Exploring Forest Hills Cemetery

It’s one of Jamaica Plain’s most beautiful parks, yet the most rarely visited. The bells are ringing as I walk down a small wooded path and up a stone staircase. I reach the top. The bells stop. It’s eerily silent. You’d never guess it was on the outskirts of a major city. I begin my search for a hidden landmark, it’s not on the park’s map for some reason, in fact, for such a landmark, there is little information mentioned anywhere of it’s whereabouts. There are so many paths to choose from. I turn to the right and begin walking along rows upon rows of gravestones. This is Forest Hills Cemetery.

Today’s task is to find Reggie Lewis. Why Reggie Lewis you ask? I suppose I could have went in search of many of the historical figures buried here such as Francis Cabot Lowell, the Father of the American Industrial Revolution or Major General Joseph Warren, a leader of the American Revolution or many other notable figures of Boston’s past. What intrigues me about Reggie Lewis, other than being a fellow Northeastern University Alumni, is that his grave site is not on the map. It’s a challenge, and that makes it worth finding.

Besides, even if I don’t find it, exploring the many statues, intricate graves and pathways covered with red, yellow and orange leaves ought to make for a pleasant afternoon stroll. It really is a nice place to visit, after all, people are just dying to get in.

It’s been over two hours of wandering around. I’ve got some great pictures of various sculptures and statues. There is only one problem.  Every path looks the same, all filled with slabs of carefully cut rock. I’m disorientated. I can’t remember which way I came from. I am lost.

I’ve run through the cemetery in the past and forgot how big it really is. With over 250 acres of grave stones, you can imagine how easy it is to lose your way. Regardless, the only thing to do is keep plugging along, always continuing around the next bend until you recognize something.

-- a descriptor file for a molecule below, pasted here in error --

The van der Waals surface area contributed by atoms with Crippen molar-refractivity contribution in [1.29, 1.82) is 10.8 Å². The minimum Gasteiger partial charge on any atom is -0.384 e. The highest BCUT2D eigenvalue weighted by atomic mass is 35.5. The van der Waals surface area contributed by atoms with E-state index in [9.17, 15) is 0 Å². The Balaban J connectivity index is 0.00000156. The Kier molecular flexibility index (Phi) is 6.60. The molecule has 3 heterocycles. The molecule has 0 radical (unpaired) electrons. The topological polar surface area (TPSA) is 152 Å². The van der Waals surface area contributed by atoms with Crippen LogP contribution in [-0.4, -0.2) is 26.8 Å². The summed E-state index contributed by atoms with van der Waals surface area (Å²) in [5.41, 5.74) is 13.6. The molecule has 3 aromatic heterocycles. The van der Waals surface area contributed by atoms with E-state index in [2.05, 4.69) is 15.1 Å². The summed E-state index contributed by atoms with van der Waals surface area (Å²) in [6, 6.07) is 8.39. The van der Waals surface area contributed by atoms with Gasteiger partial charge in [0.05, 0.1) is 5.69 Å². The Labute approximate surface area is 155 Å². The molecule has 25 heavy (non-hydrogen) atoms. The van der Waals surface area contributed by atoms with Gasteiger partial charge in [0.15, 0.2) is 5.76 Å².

There’s only one thing that creeps me out about cemeteries and it’s not the hundreds of dead people.  It’s cars. Actually, to be more specific, it’s slow moving cars that give me the heebie jeebies.

I’ve been making my way around for almost three hours now when I hear the crackling of small twigs breaking behind me. I turn. It’s a car slowly moving up behind me, only several feet away. I’m in the middle of hundreds of acres of parkland with no one else in sight. It seems a bit ironic, being surrounded by the dead, yet the scariest thing around is the living.

Of course, within seconds I realize there is nothing to worry about, it’s just a little old couple driving around, probably looking for a loved one, or perhaps checking out the real estate.

It’s almost dinner time. I finally make it back to the main entrance. No luck in finding Reggie Lewis.  I check the map at the main office to see if he is there but to no avail. I begin wondering if my original information was correct, maybe he isn’t even in this cemetery.

My stomach is growling. It’s time to pack it up.

5 Responses

  1. Yep, as long as you don’t mind getting lost… hmm, actually I don’t think the Forest Hills Educational Trust would be happy with me encroaching on their business 🙂

  2. Hmmm good point, I suppose “you” as in you the audience is part of “we” which is here with me exploring as a viewer… I don’t know, either that or I’m with my imaginary friend…

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